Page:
Based on the superior tensile strength and ductility of the fine-grained duplex microstructure and superior toughness and creep resistance of the coarse-grained lamellar microstructure, a hybrid fine-grained lamellar microstructure would be expected to produce a material with balanced properties. Three basic methods have been reported to develop the fine-grained lamellar microstructure, sometimes also referred to as refined fully lamellar (RFL) microstructures.

The first method was to heat treat the sample for very short times (i. e., on the order of a few minutes) above the a transus and use rapid cooling to form the lamellar microstructure. While at the heat treatment temperature in the a-Ti single-phase field, though, the heat treatment time must be limited to prevent excessive grain growth. However, accurate reproduction of control heating rate, cooling rate, hold times, and temperatures in samples with varying thicknesses has been difficult.

The second method used an alloying addition to form a second phase to restrict grain growth at temperatures above the α transus. The second phase can be discrete grains (e.g., small additions of W to form stable β grains) or fine particles or dispersoids (e.g., additions of B to form TiB2.

The third method of producing RFL microstructures involves combining heat treatment and thermo mechanical processing. This method, referred to as supertransus processing (STP), uses hot working of the material above the a transus to stimulate recrystallization of a fine-grained material and then cooling the sample before grain growth occurs.

The development of near-γ Ti-aluminide alloys with useful engineering properties has been possible due to a better understanding of the effects of alloying additions, thermo mechanical processing, and heat treatment on the microstructure and properties of TiAl-based alloys. The ability to produce hypostoichiometrlc (e.g., Ti-48Al at. pct) alloys with duplex microstructures resulted in significant improvements in tensile strength and ductility.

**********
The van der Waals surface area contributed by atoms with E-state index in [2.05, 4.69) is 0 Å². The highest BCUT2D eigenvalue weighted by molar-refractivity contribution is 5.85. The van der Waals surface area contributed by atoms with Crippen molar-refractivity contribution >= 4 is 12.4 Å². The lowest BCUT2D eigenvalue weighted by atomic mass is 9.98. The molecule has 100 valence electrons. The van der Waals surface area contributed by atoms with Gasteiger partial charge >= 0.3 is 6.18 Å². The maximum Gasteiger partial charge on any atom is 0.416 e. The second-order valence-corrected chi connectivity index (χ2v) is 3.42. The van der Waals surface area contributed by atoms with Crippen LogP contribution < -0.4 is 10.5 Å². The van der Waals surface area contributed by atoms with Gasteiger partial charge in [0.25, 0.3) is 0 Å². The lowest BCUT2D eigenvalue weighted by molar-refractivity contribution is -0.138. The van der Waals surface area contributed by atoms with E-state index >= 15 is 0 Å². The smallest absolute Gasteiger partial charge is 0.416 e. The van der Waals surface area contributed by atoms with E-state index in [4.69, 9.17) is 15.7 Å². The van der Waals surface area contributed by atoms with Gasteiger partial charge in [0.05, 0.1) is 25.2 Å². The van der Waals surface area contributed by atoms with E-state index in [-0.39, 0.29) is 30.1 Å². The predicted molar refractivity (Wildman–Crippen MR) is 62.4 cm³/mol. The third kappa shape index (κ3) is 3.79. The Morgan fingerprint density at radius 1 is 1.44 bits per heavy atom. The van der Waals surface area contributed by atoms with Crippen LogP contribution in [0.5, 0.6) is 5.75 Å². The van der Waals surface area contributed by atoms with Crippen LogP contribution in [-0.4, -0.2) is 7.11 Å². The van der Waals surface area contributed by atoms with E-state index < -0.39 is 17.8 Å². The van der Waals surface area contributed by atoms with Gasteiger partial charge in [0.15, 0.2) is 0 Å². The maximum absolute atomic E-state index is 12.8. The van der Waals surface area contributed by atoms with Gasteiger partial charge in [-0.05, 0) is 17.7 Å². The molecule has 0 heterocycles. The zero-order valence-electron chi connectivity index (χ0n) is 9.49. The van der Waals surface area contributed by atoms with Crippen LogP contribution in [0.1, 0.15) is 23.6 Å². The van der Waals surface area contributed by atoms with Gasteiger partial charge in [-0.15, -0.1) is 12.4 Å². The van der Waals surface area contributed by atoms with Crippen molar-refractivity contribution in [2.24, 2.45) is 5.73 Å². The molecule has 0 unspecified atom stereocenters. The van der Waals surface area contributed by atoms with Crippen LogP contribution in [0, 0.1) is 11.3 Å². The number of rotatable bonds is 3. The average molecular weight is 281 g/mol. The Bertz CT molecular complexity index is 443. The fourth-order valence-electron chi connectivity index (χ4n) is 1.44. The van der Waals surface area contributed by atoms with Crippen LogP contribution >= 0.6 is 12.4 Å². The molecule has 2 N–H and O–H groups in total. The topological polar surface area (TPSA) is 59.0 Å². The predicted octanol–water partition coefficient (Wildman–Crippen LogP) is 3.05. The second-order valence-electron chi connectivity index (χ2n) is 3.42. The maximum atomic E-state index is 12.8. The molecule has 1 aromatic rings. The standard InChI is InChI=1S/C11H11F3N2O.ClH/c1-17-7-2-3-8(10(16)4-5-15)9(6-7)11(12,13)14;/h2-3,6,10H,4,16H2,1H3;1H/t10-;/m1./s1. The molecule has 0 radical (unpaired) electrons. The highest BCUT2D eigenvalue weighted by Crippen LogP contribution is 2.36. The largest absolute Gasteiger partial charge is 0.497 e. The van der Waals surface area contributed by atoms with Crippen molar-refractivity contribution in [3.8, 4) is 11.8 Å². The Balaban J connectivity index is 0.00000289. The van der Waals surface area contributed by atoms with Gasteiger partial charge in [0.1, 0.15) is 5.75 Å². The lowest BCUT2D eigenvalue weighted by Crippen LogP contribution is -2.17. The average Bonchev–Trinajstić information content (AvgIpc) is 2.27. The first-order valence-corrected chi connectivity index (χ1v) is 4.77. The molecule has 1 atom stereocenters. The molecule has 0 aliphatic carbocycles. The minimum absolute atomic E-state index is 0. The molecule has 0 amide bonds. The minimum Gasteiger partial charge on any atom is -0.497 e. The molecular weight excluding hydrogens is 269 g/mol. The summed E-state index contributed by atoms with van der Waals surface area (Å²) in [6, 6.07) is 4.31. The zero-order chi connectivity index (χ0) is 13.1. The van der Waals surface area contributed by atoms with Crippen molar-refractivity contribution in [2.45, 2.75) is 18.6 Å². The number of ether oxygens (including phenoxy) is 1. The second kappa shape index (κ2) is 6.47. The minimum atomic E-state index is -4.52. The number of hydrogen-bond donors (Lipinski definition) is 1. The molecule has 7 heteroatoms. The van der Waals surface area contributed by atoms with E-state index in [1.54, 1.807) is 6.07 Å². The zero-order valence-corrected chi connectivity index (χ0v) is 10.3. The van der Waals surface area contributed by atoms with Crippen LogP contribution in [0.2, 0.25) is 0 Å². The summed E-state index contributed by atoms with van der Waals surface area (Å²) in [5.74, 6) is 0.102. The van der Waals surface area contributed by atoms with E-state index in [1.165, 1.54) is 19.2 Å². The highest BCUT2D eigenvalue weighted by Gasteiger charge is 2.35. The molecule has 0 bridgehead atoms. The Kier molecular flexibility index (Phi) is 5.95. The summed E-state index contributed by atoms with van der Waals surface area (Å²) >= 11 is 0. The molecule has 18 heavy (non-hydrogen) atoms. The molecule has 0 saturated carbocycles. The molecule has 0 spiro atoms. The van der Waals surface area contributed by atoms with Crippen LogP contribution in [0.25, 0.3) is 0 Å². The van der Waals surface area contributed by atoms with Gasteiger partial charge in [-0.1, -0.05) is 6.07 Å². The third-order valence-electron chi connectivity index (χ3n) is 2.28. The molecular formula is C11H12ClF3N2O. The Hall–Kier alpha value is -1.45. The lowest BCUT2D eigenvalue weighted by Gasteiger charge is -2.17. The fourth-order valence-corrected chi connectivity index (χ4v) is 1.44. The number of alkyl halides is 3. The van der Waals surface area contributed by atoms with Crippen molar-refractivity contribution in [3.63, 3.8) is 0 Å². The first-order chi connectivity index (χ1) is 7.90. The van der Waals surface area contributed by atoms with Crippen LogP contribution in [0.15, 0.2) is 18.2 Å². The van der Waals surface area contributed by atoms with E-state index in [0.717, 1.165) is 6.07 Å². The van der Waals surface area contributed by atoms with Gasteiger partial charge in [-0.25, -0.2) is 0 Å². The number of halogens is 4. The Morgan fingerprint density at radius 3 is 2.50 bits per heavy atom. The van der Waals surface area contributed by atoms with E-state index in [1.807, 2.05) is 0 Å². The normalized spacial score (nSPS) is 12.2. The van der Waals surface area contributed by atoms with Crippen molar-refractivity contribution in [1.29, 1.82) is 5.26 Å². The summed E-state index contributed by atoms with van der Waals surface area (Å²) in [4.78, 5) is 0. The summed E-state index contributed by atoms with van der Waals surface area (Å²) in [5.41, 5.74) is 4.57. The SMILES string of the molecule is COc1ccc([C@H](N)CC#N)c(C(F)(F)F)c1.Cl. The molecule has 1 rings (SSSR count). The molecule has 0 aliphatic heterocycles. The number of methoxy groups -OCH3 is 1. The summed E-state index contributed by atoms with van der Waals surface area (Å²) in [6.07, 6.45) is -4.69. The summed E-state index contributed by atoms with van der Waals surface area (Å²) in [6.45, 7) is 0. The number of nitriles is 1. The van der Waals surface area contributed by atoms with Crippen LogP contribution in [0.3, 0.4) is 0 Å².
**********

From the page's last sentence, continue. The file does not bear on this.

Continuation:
However, duplex microstructures exhibit relatively low fracture toughness and creep resistance. Duplex microstructures typically contain fine equiaxed γ- TiAl grains with low volume fractions (5 to 20 pct) of relatively fine lamellar γ-TiAl/α2-Ti3Al grains and/or very fine equiaxed α2-Ti3Al grains and are generated by heat treatment in the α + γ phase field, typically at temperatures ranging from 1275°C to 1325°C. If the alloy contains large amounts of β stabilizers (e.g., Cr, W, etc.), then limited amounts of fine equiaxed grains of β-Ti2Alx, where x = Cr, W, etc., are observed.

Heat treatment above the α transus results in a fully lamellar microstructure comprised entirely of lamellar γ-TiAl/α2-Ti3Al grains. Typically, fully lamellar microstructures have very coarse grain size, due to the rapid grain growth in the α- Ti single-phase field, and exhibit poor tensile strength and poor ductility. However, the lamellar microstructure produces very high fracture toughness and creep resistance. In addition, many alloys exhibit lamellar microstructures with serrated grain boundaries, which further improve creep resistance.

The following conclusions were drawn from various testing:

  1. Subtransus heat treatment just below the alpha transus gives rise to a microstructure of equiaxed alpha grains pinned by remnant gamma particles. The limiting size of the alpha grains can be predicted by the model of Hazzledine and Oldershaw.
  2. Microstructure development during a supertransus heat treatment immediately following the subtransus heat- treatment results in the dissolution of remnant gamma particles, after which rapid growth of single-phase alpha grains occurs. Prior to complete dissolution of the gamma particles, relatively little alpha grain growth occurs, as predicted by the application of the results of the Hazzledine and Oldershaw model in conjunction with an assumption of uniform dissolution of all remnant gamma particles.
  3. The observed kinetics of gamma particle dissolution during supertransus heat treatment is better predicted by a diffusion analysis; an interface reaction model greatly overestimates the required dissolution times.
  4. The short-time kinetics of alpha grain growth follow the same trend as the longer time grain growth kinetics measured previously.
  5. Within the limits determined by temperature uniformity and heating rate, full scale forgings can be supertransus heat treated to produce microstructures with small-to- moderate alpha grain sizes.